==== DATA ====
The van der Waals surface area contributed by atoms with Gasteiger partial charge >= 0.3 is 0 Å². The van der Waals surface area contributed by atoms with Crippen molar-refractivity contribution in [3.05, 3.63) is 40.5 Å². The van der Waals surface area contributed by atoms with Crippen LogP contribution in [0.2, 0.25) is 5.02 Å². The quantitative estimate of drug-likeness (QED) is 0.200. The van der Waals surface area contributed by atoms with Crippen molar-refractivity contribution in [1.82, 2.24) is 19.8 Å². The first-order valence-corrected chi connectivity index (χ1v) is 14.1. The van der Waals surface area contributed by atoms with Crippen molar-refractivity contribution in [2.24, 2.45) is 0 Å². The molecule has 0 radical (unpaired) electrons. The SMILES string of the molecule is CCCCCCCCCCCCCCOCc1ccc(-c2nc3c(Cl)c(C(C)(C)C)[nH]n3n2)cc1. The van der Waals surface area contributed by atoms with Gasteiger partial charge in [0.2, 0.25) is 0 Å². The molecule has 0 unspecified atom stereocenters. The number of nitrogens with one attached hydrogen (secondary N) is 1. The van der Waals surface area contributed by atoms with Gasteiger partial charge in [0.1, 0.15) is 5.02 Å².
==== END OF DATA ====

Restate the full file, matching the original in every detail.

The van der Waals surface area contributed by atoms with Gasteiger partial charge >= 0.3 is 0 Å². The van der Waals surface area contributed by atoms with Crippen molar-refractivity contribution in [3.05, 3.63) is 40.5 Å². The van der Waals surface area contributed by atoms with Crippen LogP contribution in [0.2, 0.25) is 5.02 Å². The quantitative estimate of drug-likeness (QED) is 0.200. The van der Waals surface area contributed by atoms with Crippen molar-refractivity contribution in [1.82, 2.24) is 19.8 Å². The first-order valence-corrected chi connectivity index (χ1v) is 14.1. The van der Waals surface area contributed by atoms with Crippen molar-refractivity contribution in [2.24, 2.45) is 0 Å². The molecule has 0 radical (unpaired) electrons. The SMILES string of the molecule is CCCCCCCCCCCCCCOCc1ccc(-c2nc3c(Cl)c(C(C)(C)C)[nH]n3n2)cc1. The van der Waals surface area contributed by atoms with Gasteiger partial charge in [0.2, 0.25) is 0 Å². The molecule has 0 unspecified atom stereocenters. The number of nitrogens with one attached hydrogen (secondary N) is 1. The van der Waals surface area contributed by atoms with Gasteiger partial charge in [0.1, 0.15) is 5.02 Å².